Henry Ott comes to Austin

-September 09, 2011

Great news for you fire-ravaged good ol’ boys in Texas. Henry Ott, the EMC, noise, and signal integrity guru is giving his course October 25-27, 2011 at the Wyndham Garden Hotel in Austin. Cost is $1495, but you can get in for $1295 if you register and pay by Sept 16. This does not include a room at the hotel, which are available for $94 a night. The hotel is holding a block of rooms until Oct 3. Henry is having some EMC companies exhibit on the 26th, so you may find the vendor that can solve your EMC problems. The suppliers include test laboratories, test equipment companies, and component manufacturers. He is also accepting sponsorship placement on his course binder. All you big billion dollar multinationals should immediately place an ad; Henry is a real treasure to the engineering community.


I met Henry at the AES (audio engineering society) back in 2006. He used to work at Bell Labs in the long-lines department. He really knows his stuff. He reminds me of Jim Williams in that he really does not like to fill blackboards with math, he wants you to understand the principles of noise and EMC, not have you plug-and-crank formulas all day. Henry has worked with some world-class mathematicians who do love math. Together they have defined the equations that describe the behavior of strip line, microstrip and most recently, asymmetric stripline.


Henry is one of the few consultants that understand system-level design problems. While the semiconductor companies are telling you to cut ground planes up into analog and digital, Henry explains why you are better off keeping a continuous ground plane and how you should use placement and routing discipline to keep noise out of your precious analog circuits. In addition to getting a great notebook of the presentation, you will get a copy of Henrys latest edition of his great book Electromagnetic Compatibility Engineering.


Here is a picture I took at Henry’s Silicon Valley seminar a year ago,. Oh yeah, lunch is included, and it is first-rate. That is Hosai Omarkhil from Apple on the left. Yeah, she was tight-lipped about how Apple does EMC and signal integrity, typical Apple, so no help there. They should call the whole company the Brat-pack after its inglorious spoiled brat ex-CEO.

Who should attendThis course is directed towards electrical engineers. However, mechanical engineers, reliability and standards engineers, technical managers, systems engineers, regulatory compliance engineers, technicians, and others who need a working knowledge of electromagnetic compatibility engineering principles will also benefit from the course.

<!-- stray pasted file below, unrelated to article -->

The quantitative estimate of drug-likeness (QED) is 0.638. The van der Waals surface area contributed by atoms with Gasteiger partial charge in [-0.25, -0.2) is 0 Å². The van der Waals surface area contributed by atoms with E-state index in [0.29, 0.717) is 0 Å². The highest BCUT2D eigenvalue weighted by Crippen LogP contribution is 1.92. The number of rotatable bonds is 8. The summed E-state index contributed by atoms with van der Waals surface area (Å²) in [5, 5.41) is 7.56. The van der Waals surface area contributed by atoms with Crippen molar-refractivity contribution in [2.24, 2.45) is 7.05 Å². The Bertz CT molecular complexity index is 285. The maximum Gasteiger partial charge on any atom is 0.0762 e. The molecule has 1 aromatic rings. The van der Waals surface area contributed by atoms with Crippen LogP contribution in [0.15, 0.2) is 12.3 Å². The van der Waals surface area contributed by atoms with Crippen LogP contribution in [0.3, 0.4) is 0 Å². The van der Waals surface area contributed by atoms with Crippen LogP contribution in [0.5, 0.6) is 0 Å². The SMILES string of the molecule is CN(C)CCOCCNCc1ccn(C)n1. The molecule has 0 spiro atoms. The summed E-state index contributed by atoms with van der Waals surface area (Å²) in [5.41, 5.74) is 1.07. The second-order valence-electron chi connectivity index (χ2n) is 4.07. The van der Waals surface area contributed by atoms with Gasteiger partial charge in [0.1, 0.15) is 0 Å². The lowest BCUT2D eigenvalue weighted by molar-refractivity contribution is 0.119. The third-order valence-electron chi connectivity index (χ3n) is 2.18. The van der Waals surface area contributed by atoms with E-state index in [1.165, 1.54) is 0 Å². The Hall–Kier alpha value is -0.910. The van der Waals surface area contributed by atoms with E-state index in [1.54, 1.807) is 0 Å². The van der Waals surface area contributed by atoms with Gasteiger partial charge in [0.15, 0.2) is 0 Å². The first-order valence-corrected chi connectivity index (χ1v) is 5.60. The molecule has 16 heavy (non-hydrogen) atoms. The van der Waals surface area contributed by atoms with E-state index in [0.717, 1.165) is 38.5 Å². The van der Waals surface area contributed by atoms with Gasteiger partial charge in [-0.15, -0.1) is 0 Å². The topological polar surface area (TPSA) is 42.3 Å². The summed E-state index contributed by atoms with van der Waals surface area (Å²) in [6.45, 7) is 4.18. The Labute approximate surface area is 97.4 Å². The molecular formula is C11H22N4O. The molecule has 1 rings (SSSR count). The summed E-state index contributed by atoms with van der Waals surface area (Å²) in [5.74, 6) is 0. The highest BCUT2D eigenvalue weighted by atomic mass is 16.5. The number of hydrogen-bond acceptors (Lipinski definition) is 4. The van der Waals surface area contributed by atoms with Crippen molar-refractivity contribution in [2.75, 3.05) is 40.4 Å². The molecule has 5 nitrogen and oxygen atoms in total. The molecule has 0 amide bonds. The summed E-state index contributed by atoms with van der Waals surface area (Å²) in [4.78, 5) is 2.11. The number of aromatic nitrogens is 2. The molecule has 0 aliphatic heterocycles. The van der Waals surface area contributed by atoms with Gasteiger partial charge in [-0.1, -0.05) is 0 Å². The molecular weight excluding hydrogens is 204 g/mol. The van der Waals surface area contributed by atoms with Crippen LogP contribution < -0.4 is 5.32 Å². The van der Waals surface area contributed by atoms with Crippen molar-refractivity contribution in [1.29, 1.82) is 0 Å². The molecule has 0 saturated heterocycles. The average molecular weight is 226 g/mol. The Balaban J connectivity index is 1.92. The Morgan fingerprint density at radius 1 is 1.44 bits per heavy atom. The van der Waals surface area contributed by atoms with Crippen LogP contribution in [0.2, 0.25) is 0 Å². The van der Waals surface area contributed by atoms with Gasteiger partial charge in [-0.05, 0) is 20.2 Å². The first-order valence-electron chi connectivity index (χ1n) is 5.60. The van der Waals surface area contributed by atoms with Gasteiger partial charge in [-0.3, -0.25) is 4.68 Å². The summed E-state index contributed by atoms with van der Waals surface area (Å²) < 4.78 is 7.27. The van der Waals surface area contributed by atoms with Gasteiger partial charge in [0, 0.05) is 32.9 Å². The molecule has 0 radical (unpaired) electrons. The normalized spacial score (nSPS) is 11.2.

Here is the course content:


Electric and magnetic field coupling, crosstalk. Cable types: coax, twisted pair and ribbon cables. Cable shielding and terminations.


Why do we ground? Ground systems: single point, multipoint, hybrid. Ground loops. Return current paths, split reference planes. EMC grounding philosophy. AC power grounds.


Noise sources, PCB layout, power distribution, ground grids, characteristics of ground planes. Decoupling capacitors: value, placement, resonance and limitations.


Alternative decoupling methods, use of distributed decoupling capacitance, power supply isolation, effect of paralleling capacitors. Embedded PCB capacitance.


Radiated emission mechanisms. Fourier spectrum. Methods of controlling differential-mode emission. Clock dithering. Cancellation techniques.


Basic C-M filter theory. Filter source and load impedances. Single and multi-stage filters. Ferrite chokes versus shunt capacitors. Effectiveness of various filter configurations. Filter mounting and layout.


What is a transmission line? Transmission-line effects, transmission-line radiation, and matching. How currents flow on transmission lines. Series, shunt and AC terminations. Simulation.


Defining the problem, A/D converter requirements, return current paths, split ground planes, PCB partitioning, bridges & moats, routing discipline.


RF immunity: circuits affected, PCB layout, audio rectification, RFI filters. Transient immunity: circuits affected, the three-prong approach, keeping transient energy out, protecting the sensitive devices, designing software/firmware for transient immunity.


AC power line conducted emission models, switching power supplies, parasitic capacitance, layout. Common-mode and differential-mode conducted emission, common-mode chokes, saturation. Power line filters.


Absorption and reflection loss. Seams, joints, gaskets, slot antennas, and multiple apertures. Waveguides below cutoff, conductive coatings. Cabinet and enclosure design

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